Smart infrastructures require governance, specifically governance of intelligence and intelligence-enabled control. For example, in some very important respects, smart infrastructures should be dumb and that will take governance. One way to quickly see the point is by way of analogy to the Internet and the decades-long and still ongoing debate about network neutrality. The end-to-end architecture of the Internet and open Internet regulation govern certain uses of intelligence and thus intelligence-enabled control by infrastructure owners.
International relations and warfare technology have reached such sophistication that they have apparently rendered international wars a relic of the past. For these and other regional reasons, a conflict between China and Taiwan seems impossible to conceive.
A few weeks ago official celebrations for the 100th anniversary of the May Fourth Movement (or simply “Wusi”, five-four, in Chinese) took place across China amidst the Party/state growing anxiety and concerns about potential threats to regime stability.
Thirty years after student protests flooded Tiananmen Square in 1989, political contestation ramified into three interconnected threats identified by the country’s political leadership as “three evils” – that is, terrorism, separatism and religious extremism. Despite assuming different forms, the three evils are eradicated in the common element of defiance of the Communist ruling over the country.
In early April 2019, General Khalifa Haftar instructed the Libyan National Army (LNA) to take Tripoli by force, initiating Libya’s Second War of Post-Qadhafi Succession. Drawing upon the Libya-Analysis proprietary real time militia mapping project, this paper examines the main armed groups involved in the war: ascertaining their strengths, weaknesses, command and control structures, motivations, alliances, military capacities, and financing. It illustrates how all armed groups in Libya exploit the country’s dysfunctional war economy.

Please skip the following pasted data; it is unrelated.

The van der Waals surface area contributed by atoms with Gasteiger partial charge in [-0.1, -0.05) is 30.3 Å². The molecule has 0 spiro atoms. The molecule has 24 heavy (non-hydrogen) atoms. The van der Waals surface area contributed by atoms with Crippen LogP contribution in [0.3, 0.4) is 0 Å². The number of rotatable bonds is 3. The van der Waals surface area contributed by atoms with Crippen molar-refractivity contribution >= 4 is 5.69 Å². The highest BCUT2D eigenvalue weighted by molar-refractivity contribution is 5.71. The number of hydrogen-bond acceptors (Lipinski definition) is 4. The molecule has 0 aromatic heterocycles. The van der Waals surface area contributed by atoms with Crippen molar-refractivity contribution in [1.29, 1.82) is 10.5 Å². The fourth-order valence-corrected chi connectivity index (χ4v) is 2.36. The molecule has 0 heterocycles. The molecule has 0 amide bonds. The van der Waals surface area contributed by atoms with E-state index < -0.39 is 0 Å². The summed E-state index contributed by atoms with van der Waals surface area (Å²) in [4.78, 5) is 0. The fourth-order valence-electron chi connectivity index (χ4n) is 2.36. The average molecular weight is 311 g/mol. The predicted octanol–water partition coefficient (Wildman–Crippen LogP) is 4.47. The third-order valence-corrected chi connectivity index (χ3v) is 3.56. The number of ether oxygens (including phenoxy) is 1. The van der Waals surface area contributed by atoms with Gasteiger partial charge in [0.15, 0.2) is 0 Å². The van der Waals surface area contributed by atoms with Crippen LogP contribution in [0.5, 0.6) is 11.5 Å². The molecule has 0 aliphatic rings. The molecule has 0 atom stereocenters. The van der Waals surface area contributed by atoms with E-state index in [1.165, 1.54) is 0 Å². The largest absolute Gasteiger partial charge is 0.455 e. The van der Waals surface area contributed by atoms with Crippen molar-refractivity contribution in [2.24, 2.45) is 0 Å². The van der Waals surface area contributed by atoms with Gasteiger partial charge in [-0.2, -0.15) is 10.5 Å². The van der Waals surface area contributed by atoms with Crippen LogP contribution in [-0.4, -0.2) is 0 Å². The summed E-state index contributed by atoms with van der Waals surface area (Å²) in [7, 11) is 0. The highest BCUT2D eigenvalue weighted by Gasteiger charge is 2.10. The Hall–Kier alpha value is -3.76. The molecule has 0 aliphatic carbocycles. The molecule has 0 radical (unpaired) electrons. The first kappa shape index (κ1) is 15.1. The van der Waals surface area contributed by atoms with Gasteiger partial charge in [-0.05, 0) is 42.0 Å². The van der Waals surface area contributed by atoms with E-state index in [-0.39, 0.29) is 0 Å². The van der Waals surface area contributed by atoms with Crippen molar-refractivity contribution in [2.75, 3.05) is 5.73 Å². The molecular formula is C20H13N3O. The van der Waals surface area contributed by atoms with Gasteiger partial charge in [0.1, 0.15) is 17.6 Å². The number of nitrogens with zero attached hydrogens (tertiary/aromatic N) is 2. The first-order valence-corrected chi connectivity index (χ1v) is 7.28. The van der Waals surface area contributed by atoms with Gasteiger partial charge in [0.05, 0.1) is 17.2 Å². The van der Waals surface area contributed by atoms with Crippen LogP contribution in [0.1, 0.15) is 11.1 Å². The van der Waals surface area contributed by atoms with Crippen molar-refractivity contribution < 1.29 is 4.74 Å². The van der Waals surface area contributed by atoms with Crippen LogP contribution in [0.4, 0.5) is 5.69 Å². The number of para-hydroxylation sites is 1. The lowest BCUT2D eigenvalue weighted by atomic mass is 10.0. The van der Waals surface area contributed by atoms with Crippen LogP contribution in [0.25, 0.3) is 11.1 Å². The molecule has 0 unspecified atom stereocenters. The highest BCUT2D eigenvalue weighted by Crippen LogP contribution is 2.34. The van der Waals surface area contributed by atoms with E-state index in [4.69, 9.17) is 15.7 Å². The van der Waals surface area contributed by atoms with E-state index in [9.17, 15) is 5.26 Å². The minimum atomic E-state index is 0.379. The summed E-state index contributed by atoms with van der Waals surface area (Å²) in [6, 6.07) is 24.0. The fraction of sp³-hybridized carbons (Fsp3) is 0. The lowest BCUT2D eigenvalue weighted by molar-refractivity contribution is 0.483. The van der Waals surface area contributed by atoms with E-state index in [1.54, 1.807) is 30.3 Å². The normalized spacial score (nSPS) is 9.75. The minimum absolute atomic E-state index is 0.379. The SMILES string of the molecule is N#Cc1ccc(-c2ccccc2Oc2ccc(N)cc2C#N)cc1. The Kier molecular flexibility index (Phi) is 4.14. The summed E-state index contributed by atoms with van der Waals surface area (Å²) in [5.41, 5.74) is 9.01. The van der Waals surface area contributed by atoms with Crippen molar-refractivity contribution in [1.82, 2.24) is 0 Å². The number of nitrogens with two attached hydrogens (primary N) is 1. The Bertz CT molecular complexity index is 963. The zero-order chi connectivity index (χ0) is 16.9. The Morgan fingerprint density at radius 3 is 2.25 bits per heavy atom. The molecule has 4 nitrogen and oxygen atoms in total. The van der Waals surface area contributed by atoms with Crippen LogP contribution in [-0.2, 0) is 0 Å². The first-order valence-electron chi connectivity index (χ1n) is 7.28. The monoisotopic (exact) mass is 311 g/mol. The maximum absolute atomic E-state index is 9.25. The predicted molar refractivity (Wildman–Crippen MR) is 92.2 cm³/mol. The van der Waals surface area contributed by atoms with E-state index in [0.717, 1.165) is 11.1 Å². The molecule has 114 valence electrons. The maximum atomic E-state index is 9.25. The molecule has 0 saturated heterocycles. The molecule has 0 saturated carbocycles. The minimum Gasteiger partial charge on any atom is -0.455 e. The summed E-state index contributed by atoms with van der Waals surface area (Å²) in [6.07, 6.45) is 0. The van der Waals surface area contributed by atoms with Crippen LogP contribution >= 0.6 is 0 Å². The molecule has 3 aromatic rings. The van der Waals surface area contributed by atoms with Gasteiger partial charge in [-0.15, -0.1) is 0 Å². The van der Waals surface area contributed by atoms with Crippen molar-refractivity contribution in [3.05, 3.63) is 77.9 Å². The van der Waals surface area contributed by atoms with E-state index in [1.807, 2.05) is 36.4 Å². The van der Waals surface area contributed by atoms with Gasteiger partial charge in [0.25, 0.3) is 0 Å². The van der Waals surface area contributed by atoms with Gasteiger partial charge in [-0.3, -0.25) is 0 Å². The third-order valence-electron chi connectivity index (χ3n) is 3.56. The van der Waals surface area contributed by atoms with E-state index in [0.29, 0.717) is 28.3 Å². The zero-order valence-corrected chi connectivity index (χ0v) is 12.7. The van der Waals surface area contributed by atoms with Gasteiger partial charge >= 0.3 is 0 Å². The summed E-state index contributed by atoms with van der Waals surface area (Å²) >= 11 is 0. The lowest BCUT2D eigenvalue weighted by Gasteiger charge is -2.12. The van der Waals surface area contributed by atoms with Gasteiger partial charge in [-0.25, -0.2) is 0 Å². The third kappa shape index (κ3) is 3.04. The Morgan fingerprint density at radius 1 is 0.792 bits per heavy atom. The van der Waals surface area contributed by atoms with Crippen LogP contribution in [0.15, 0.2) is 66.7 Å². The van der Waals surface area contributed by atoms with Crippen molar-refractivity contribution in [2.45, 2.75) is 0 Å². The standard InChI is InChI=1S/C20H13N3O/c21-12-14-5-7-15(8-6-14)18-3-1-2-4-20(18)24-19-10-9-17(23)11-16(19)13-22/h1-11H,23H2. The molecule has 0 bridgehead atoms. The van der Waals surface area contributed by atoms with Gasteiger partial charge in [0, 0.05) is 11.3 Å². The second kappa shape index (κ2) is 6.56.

In policy circles the challenges associated with Africa’s unfolding urban transition is typically reduced to the need for infrastructure to ensure effective urban management. However, what is meant by urban infrastructure, what is the scale of the deficits and how these can be financed, are often obscured.
The inadequacy of Africa’s urban housing markets is evident across the continent, expressed in the cost and scale of housing being delivered, and visible in the very poor housing circumstances of the majority. That over 60% of urban dwellers live in slum conditions is in part a consequence of income, but more significantly one of an inefficient housing ecosystem in which neither price nor scale is achieved.
Last April, a Bosnian court sentenced Munib Ahmetspahic to three years in prison after a guilt admission agreement with the prosecutor. From 2013 to 2018, Ahmetspahic fought in Syria with Jabhat al Nusra and returned to Bosnia with a serious leg amputation. He was detained at the airport in Sarajevo in November 2018. However, Ahmetspahic was not the first returning foreign fighter to be convicted in Bosnia.
With only few days left ahead of the European Union parliamentary elections, the fear of foreign actors trying to influence the democratic voting process has spread rapidly across the continent. On a daily basis, news headlines point fingers at those “bad actors” allegedly responsible for the downfall of the West and at the role that social media plays in the process.
The outbreak of the Gulf Cooperation Council (GCC) crisis on 5th June 2017 led to dramatic polarization between United Arab Emirates (UAE), Saudi Arabia, Bahrain plus Egypt and, on the other hand, Qatar, due to Doha’s alternative foreign policy supporting Muslim Brothers’ political ideology, especially during the Arab spring revolts. On the other side of the GCC, Kuwait tries to multiply its mediator efforts and Oman has strengthened its commercial relations with Qatar to avoid its isolation.